Whoever said “practice makes perfect” was a liar. Human beings have been practicing storytelling for over 35,000 years (that we know of), and there is still plenty of room for improvement.
For all intents and purposes, storytelling is the art of making people interested in what you have to say. If you can get them to remember what you’ve said … bonus points.
Early storytellers quickly learned that a tale could be far more riveting (and as result, more enduring) if it captured one’s imagination and invoked thought.
Every time the skies open up and a new technology arrives on the scene, we take a stab at reinventing one of the oldest traditions known to man. And guess what … it’s about that time again.
Just like the early storytellers of our past, we have stumbled onto a new way of capturing imagination and invoking thought.
The invention of the internet, and the tidal flow of information that followed, has equipped us with a way to tell stories that Neanderthals would have drooled over.
I always try to keep my eyes open for new ways of visualizing news. When I find a really good one, it gives me a glimmer of hope that one day the news industry is going to collectively embrace everything that the web has to offer.
Here’s my collection so far:
Swivel is a free web application that creates incredibly detailed charts (bar, area, pie, line) from a spreadsheet document, and then feeds you the html code to embed it on a website.
Flare is an open source ActionScript library for creating visualizations that run in the Adobe Flash Player. From basic charts and graphs to complex interactive graphics, the toolkit supports data management, visual encoding, animation, and interaction techniques. As seen on BBC News, Slate Magazine, ABC News and more.
Chartle is a free web application for creating Bar/Pie/Line Chards, Plots & Diagrams, Business Flow Charts, Timelines, Maps, Motion Charts, Gauges … the list goes on. When you’re all done it’ll give you the code needed to embed the chart on your site.
Many Eyes can create a range of data visualizations from the ordinary to the experimental. Scatterplots, Matrix Charts, Network Diagrams, Histograms, Treemaps, Word Clouds. The final visualizations can be exported as a static image or an interactive diagram.
Tableizer is a great tool when you just want a quick table for your website. Paste your spreadsheet in the box, and it gives you a preformatted HTML table.
Timetoast is an easy to use timeline that incorporates images. This free online web application provides you with a code snippet to embed your timeline as a flash element in your website.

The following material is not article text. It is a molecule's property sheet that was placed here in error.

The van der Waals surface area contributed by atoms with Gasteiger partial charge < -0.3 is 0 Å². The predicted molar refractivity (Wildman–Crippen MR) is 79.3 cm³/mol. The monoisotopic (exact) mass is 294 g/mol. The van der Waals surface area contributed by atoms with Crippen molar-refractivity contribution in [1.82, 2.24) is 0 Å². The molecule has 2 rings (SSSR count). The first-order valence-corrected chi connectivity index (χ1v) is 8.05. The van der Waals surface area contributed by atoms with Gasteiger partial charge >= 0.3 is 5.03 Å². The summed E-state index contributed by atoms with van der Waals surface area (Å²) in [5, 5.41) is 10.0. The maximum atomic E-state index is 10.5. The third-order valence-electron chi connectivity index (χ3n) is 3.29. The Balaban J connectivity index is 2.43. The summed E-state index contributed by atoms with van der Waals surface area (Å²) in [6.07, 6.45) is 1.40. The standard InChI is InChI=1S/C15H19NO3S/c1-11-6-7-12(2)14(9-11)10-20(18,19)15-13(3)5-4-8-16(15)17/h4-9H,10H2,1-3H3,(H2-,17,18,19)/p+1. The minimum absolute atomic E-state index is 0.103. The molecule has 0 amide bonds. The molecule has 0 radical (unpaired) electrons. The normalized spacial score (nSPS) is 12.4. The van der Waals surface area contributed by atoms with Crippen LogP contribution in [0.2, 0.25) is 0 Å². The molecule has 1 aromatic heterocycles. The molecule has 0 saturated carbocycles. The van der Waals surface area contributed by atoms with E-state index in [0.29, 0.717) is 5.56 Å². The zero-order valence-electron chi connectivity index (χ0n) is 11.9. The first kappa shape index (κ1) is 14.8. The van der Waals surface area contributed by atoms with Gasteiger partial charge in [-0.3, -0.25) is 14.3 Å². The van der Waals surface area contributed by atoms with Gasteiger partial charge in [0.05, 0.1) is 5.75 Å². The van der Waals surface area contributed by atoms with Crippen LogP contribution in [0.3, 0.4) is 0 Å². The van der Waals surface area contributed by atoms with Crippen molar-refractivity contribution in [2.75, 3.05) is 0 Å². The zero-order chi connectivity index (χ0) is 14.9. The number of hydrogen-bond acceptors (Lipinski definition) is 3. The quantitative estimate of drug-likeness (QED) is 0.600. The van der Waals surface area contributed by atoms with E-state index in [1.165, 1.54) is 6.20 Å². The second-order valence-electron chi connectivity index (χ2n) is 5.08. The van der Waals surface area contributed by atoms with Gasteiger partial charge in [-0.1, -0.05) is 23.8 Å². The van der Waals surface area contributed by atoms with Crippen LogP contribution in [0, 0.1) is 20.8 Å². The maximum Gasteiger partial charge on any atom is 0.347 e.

Dipity is one of the most interesting tools that I’ve come across. It blends a social networking site with a visual timeline. It can be updated on a continuous basis where other users can follow your activity. You could model an entire news publication website around this concept. Dipity allows you to create widgets that can be embedded on pretty much any site. Telegraph UK, Guardian UK, The San Francisco Chronicle, The Huffington Post, Fox and more have already started using Dipity as a way of tracking current events.
Capzles embodies the spirit of online storytelling. It integrates photos and audio, and videos to create multimedia storylines.
Umapper lets you create embeddable interactive Flash maps and geogames. You can track the maps usage and even incorporate advertising. USA Today, The Star Tribune, National Geographic, The Huffington Post are all using this tool for generating maps.
Quikmaps lets you manually mark up a Google map and then embed it in your site.
Atlas is another popular tool for creating interactive maps. The Orlando Sentinel, Boston.com, The Palm Beach Post, and the Cincinnati Enquirer all use Atlas.
With Animoto you upload photos, videos and music, pick a style and then it automatically edits your media into a really slick look montage.
For the bloggers out there … NextGen Gallery is a plugin for the WordPress Blogging/CMS platform that offers a great way of displaying photos when you have a lot of them that you want to show off. With the plugin installed, you can upload all of your images through the WordPress back end, and then present them as slideshows, thumbnail galleries, carousels or as an album.
Cooliris is a browser plug-in that presents videos, graphics, and images as an interactive wall of media. More importantly, they have tools for web developers to incorporate it into a site.